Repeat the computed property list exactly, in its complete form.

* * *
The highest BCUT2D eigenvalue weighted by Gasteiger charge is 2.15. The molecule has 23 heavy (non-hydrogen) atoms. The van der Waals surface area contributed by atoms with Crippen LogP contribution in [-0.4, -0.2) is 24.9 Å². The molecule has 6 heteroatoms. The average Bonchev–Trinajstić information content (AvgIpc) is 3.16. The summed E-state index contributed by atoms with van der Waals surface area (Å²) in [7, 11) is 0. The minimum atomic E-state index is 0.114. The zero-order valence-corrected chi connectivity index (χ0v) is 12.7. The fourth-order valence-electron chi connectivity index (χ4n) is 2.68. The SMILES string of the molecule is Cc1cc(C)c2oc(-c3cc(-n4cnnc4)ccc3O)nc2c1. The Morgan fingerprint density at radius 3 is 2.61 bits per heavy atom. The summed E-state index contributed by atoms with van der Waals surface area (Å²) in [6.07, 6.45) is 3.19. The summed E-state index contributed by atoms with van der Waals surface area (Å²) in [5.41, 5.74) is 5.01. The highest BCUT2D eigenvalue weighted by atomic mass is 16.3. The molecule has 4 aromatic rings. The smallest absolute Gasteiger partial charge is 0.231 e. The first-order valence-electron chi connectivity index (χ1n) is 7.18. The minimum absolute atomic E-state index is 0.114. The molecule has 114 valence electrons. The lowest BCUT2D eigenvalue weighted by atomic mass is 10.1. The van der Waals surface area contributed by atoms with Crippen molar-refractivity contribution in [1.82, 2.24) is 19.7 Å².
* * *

The highest BCUT2D eigenvalue weighted by Gasteiger charge is 2.15. The molecule has 23 heavy (non-hydrogen) atoms. The van der Waals surface area contributed by atoms with Crippen LogP contribution in [-0.4, -0.2) is 24.9 Å². The molecule has 6 heteroatoms. The average Bonchev–Trinajstić information content (AvgIpc) is 3.16. The summed E-state index contributed by atoms with van der Waals surface area (Å²) in [7, 11) is 0. The minimum atomic E-state index is 0.114. The zero-order valence-corrected chi connectivity index (χ0v) is 12.7. The fourth-order valence-electron chi connectivity index (χ4n) is 2.68. The SMILES string of the molecule is Cc1cc(C)c2oc(-c3cc(-n4cnnc4)ccc3O)nc2c1. The Morgan fingerprint density at radius 3 is 2.61 bits per heavy atom. The summed E-state index contributed by atoms with van der Waals surface area (Å²) in [6.07, 6.45) is 3.19. The summed E-state index contributed by atoms with van der Waals surface area (Å²) in [5.41, 5.74) is 5.01. The highest BCUT2D eigenvalue weighted by atomic mass is 16.3. The molecule has 4 aromatic rings. The smallest absolute Gasteiger partial charge is 0.231 e. The first-order valence-electron chi connectivity index (χ1n) is 7.18. The minimum absolute atomic E-state index is 0.114. The molecule has 114 valence electrons. The lowest BCUT2D eigenvalue weighted by atomic mass is 10.1. The van der Waals surface area contributed by atoms with Crippen molar-refractivity contribution in [1.82, 2.24) is 19.7 Å².